The renewed conversation about the menace of destitute and roaming about out-of-school children in numbers estimated at 14 million in the predominantly Muslim north, has once again thrown up the unresolved question of the relevance of the traditional Almajiri system of learning in modern Nigeria. This growing army of homeless, hungry, barely clothed and uneducated socio-economically dislocated children is already an exploding time bomb that can no longer be rationalized on the basis of the pursuit of Islamic religious knowledge. Having pondered on the human tragedy that is the menace of out of school children, which has unfortunately been bestowed the traditional religious bona fides of an ‘’Almajiri institution’’, I have decided to share some aspects of my childhood experience growing up as a Muslim, in a Muslim family and in a predominantly Muslim community.
I was born in Okene, the homestead of Nigeria’s ethnic Ebira people of Kogi state in north central Nigeria to a five generation Muslim family of prominent Islamic scholars. Looking at the numerous mosques adorned with minarets and capped with domes that dot the entire landscape of Okene and environs, from which five times a day, the voice of the muezzin is heard intermittently blaring out calls to the Muslim faithful to obligatory prayers, one may not realize that the religion of Islam arrived here only less than two centuries ago. Islam had earlier reached the old Kanen Borno Empire in the present north eastern corner of Nigeria as early as the 11th century and in the ancient Hausa city states of Nigeria’s North West by the 15th century from the Muslim north of Africa.
However, the successful repelling and crushing of invading Muslim Fulani Jihadi forces from the Emirate of Bida around 1885 by an alliance of Ebira tribal warrior chieftains in an encounter that was recorded in oral history as ‘’ireku ajinonoh’’ [Ajinomoh wars], delayed the arrival of Islam in Ebira land from the 19th century to early 20th century. The existence of a strong guild of blacksmiths amongst the Ebira people of Okene whose excellent iron smelting skills qualifies as one of the most advanced in Black Africa, provided superior weapons to a war like people that were famous for their mastery of archery. And with a rugged mountainous terrain, which proved treacherous for the invading Calvary of mounted horse men from the Emirate of Bida, the Ebira warriors who were fighting from mountain tops secured a decisive victory when they routed the enemy under a hail of burning spears and arrows.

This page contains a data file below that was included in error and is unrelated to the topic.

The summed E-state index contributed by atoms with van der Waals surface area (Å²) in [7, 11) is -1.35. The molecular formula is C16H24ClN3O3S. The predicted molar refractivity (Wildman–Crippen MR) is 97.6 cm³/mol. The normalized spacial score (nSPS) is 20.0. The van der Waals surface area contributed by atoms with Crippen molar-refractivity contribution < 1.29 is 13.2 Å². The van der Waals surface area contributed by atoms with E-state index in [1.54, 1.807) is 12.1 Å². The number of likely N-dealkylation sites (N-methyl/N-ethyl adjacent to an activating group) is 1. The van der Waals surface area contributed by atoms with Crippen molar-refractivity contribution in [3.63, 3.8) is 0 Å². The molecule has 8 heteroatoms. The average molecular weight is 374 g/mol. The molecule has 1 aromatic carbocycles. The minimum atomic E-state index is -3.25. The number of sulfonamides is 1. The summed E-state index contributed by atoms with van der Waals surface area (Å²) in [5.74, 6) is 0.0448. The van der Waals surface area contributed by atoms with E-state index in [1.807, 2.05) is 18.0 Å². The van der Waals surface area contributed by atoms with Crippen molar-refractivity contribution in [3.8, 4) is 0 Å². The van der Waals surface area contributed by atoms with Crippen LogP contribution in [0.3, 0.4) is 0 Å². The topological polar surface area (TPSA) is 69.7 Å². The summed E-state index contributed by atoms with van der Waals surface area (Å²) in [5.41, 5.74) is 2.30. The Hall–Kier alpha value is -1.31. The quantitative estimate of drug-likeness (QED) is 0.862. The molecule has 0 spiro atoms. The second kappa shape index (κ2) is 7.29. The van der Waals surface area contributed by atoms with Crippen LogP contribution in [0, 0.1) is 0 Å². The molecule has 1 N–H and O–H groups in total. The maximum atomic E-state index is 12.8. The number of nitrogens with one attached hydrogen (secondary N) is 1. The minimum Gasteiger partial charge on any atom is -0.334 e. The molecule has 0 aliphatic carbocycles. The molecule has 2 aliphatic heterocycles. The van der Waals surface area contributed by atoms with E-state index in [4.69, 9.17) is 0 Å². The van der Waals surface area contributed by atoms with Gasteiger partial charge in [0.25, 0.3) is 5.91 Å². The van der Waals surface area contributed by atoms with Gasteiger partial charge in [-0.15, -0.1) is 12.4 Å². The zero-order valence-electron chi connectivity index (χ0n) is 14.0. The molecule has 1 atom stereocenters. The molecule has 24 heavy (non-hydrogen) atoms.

Following the failed military expedition of what would have amounted to compulsory conscription into the religion of Islam of my ancestors by Jihadi forces through conquest, annexation and forcefully incorporation of their lands into the Muslim Fulani Sokoto Empire, Islam a religion of peace eventually arrived Ebira land through the peaceful Da’wah mission of Islamic scholars from the nearby Ilorin Emirate. Within a few years of the arrival in Okene town of the peaceful Da’wah mission from the Emirate of Ilorin in the early years of the 20th century the religion of Islam will spread fast with majority of the people willingly and without compulsion converting from being animists to Muslims.
Over a century and a half later, Okene is today a predominantly Muslim town with most families having an Islamic heritage spanning five generations, which has seen a near absolute substitution of ancestral traditions, customs and norms with puritan Islamic Prophetic traditions as evidenced in deeply religious way of life of the people. In addition to the general Islamic way of life of the people, Okene will emerge a leading centre of learning and dissemination of Islamic religious knowledge in northern Nigeria with hundreds of mosques and Madrasahs located in every nook and cranny of Ebira land that over the years have groomed individuals from childhood to adulthood in literacy in Arabic for Islamic studies. Thence begins my Almajiri story.
The term Almajiri is a Hausa corrupted version of the Arabic root word, Al-muhajirun, which connotes a migrant [student, scholar, worker] etc. And because the Quran, the hadiths and other ancillary sources of the tenets and practices of Islam are written in Arabic, a minimum level of literacy in this important to our faith language is required of us Muslims. This requirement necessitated a religious culture of young children leaving home to study Arabic and Islamic studies at the feet of prominent Islamic scholars in Hausa land and the Kanem Borno areas. It is this class of children that were originally referred to as Almajiri.